Canal building was an important engineering work during the early phases of the Industrial Revolution. John Smeaton was the first self-proclaimed civil engineer and is regarded as the "father" of civil engineering, he was an English civil engineer responsible for the design of bridges, canals and lighthouses. He was a capable mechanical engineer and an eminent physicist. Using a model water wheel, Smeaton conducted experiments for seven years, determining ways to increase efficiency. Smeaton introduced iron gears to water wheels. Smeaton made mechanical improvements to the Newcomen steam engine. Smeaton designed the third Eddystone Lighthouse where he pioneered the use of'hydraulic lime' and developed a technique involving dovetailed blocks of granite in the building of the lighthouse, he is important in the history, rediscovery of, development of modern cement, because he identified the compositional requirements needed to obtain "hydraulicity" in lime.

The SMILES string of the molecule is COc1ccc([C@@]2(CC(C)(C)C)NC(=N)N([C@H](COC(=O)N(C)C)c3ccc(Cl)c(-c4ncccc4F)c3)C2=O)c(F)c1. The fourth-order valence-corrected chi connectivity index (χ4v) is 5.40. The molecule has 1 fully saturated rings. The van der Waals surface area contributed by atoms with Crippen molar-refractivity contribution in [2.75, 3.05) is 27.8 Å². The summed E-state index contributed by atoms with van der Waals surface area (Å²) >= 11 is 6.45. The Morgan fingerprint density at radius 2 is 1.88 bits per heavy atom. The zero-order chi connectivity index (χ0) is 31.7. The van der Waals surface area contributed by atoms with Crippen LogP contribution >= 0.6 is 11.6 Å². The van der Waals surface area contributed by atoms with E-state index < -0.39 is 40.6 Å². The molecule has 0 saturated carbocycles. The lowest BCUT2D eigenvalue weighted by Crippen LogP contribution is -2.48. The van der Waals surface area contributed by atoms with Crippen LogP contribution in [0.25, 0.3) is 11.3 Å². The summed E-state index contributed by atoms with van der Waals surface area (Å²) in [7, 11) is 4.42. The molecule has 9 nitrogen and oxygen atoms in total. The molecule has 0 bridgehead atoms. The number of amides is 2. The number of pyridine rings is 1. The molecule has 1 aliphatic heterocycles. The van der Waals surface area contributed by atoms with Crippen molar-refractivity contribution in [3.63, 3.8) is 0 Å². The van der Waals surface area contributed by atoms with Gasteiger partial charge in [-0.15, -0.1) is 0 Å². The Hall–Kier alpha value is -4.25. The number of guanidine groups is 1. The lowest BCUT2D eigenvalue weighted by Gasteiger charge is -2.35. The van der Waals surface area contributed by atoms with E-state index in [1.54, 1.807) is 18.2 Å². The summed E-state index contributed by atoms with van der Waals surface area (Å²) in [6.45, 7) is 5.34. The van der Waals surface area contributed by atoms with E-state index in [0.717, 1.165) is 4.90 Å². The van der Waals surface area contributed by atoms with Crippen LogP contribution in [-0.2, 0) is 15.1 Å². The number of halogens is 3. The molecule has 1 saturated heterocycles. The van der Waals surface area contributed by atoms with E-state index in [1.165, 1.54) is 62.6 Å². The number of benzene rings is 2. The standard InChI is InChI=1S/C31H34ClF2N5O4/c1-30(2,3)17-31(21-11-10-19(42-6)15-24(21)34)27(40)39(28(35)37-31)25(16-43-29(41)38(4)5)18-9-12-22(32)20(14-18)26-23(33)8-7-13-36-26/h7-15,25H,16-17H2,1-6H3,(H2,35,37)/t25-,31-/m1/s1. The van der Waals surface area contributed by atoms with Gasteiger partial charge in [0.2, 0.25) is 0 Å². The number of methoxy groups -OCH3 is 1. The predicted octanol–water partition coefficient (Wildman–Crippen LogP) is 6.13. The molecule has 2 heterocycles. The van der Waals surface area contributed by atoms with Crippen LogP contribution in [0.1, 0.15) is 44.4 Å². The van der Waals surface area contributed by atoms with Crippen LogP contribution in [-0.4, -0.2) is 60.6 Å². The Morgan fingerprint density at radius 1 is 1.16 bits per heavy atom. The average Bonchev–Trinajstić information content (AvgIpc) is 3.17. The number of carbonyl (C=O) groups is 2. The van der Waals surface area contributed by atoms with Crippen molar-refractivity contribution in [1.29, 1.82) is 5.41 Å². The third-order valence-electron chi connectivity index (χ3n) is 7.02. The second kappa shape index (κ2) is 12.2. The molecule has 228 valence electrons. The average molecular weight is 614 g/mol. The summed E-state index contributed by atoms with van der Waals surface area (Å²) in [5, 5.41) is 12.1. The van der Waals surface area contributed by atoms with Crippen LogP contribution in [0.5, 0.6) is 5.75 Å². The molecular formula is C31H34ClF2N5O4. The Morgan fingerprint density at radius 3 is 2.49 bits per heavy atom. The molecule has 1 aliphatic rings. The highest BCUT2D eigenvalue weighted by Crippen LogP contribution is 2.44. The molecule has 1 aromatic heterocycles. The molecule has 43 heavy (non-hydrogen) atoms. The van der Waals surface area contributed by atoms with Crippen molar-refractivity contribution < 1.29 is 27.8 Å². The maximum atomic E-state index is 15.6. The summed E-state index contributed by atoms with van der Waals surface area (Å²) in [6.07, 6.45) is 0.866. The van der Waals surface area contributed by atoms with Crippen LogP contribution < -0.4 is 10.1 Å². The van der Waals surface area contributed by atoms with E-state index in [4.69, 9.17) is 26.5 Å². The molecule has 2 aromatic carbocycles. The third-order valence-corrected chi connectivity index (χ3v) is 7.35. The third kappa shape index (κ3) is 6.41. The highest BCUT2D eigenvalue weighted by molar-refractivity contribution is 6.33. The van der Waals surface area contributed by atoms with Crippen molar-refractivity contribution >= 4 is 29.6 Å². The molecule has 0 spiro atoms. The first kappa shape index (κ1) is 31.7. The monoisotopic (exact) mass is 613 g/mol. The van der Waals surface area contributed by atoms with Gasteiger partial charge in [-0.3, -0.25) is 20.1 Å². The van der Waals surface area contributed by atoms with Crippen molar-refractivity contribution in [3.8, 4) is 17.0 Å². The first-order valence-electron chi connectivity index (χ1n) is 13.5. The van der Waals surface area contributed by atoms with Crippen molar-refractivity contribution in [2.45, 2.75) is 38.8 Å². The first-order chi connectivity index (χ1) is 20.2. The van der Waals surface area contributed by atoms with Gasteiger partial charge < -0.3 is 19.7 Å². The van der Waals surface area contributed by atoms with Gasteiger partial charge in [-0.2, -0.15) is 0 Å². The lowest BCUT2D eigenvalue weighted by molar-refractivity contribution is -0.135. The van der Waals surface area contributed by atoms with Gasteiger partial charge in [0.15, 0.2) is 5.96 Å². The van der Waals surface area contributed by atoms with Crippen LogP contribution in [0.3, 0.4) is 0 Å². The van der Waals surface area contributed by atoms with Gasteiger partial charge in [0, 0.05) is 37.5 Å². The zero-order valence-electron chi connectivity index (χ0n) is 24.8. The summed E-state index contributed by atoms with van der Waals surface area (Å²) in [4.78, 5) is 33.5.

A punched card or punch card is a piece of stiff paper that can be used to contain digital data represented by the presence or absence of holes in predefined positions. Digital data can be used for data processing applications or, in earlier examples, used to directly control automated machinery. Punched cards were used through much of the 20th century in the data processing industry, where specialized and complex unit record machines, organized into semiautomatic data processing systems, used punched cards for data input and storage. Many early digital computers used punched cards prepared using keypunch machines, as the primary medium for input of both computer programs and data. While punched cards are now obsolete as a storage medium, as of 2012, some voting machines still use punched cards to record votes. Basile Bouchon developed the control of a loom by punched holes in paper tape in 1725; the design was improved by his assistant Jean-Baptiste Falcon and Jacques Vaucanson Although these improvements controlled the patterns woven, they still required an assistant to operate the mechanism.